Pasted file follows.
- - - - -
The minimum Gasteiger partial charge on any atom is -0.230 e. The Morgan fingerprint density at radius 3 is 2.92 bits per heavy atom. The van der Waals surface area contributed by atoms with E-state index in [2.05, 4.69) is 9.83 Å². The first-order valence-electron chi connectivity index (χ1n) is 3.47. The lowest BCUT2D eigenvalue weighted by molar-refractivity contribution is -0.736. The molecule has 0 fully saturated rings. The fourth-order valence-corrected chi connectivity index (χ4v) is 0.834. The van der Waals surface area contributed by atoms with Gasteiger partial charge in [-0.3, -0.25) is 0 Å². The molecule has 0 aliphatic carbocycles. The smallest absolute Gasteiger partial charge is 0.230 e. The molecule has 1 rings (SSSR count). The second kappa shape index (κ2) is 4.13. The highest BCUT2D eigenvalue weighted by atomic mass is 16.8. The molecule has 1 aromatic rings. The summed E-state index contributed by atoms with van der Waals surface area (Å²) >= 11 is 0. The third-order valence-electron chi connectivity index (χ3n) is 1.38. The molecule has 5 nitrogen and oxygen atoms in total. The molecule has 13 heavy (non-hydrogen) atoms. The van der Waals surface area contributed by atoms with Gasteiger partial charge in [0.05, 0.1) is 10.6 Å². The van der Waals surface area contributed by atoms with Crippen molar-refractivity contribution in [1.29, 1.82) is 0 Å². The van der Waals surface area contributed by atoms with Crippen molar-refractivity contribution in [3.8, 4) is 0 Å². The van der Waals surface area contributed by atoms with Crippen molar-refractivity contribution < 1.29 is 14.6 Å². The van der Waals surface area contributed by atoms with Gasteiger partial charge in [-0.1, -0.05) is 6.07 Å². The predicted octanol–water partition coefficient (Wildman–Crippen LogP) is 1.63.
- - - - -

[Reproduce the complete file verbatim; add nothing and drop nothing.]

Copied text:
The minimum Gasteiger partial charge on any atom is -0.230 e. The Morgan fingerprint density at radius 3 is 2.92 bits per heavy atom. The van der Waals surface area contributed by atoms with E-state index in [2.05, 4.69) is 9.83 Å². The first-order valence-electron chi connectivity index (χ1n) is 3.47. The lowest BCUT2D eigenvalue weighted by molar-refractivity contribution is -0.736. The molecule has 0 fully saturated rings. The fourth-order valence-corrected chi connectivity index (χ4v) is 0.834. The van der Waals surface area contributed by atoms with Gasteiger partial charge in [-0.3, -0.25) is 0 Å². The molecule has 0 aliphatic carbocycles. The smallest absolute Gasteiger partial charge is 0.230 e. The molecule has 1 rings (SSSR count). The second kappa shape index (κ2) is 4.13. The highest BCUT2D eigenvalue weighted by atomic mass is 16.8. The molecule has 1 aromatic rings. The summed E-state index contributed by atoms with van der Waals surface area (Å²) >= 11 is 0. The third-order valence-electron chi connectivity index (χ3n) is 1.38. The molecule has 5 nitrogen and oxygen atoms in total. The molecule has 13 heavy (non-hydrogen) atoms. The van der Waals surface area contributed by atoms with Gasteiger partial charge in [0.05, 0.1) is 10.6 Å². The van der Waals surface area contributed by atoms with Crippen molar-refractivity contribution in [1.29, 1.82) is 0 Å². The van der Waals surface area contributed by atoms with Crippen molar-refractivity contribution in [3.8, 4) is 0 Å². The van der Waals surface area contributed by atoms with Crippen molar-refractivity contribution < 1.29 is 14.6 Å². The van der Waals surface area contributed by atoms with Gasteiger partial charge in [-0.1, -0.05) is 6.07 Å². The predicted octanol–water partition coefficient (Wildman–Crippen LogP) is 1.63.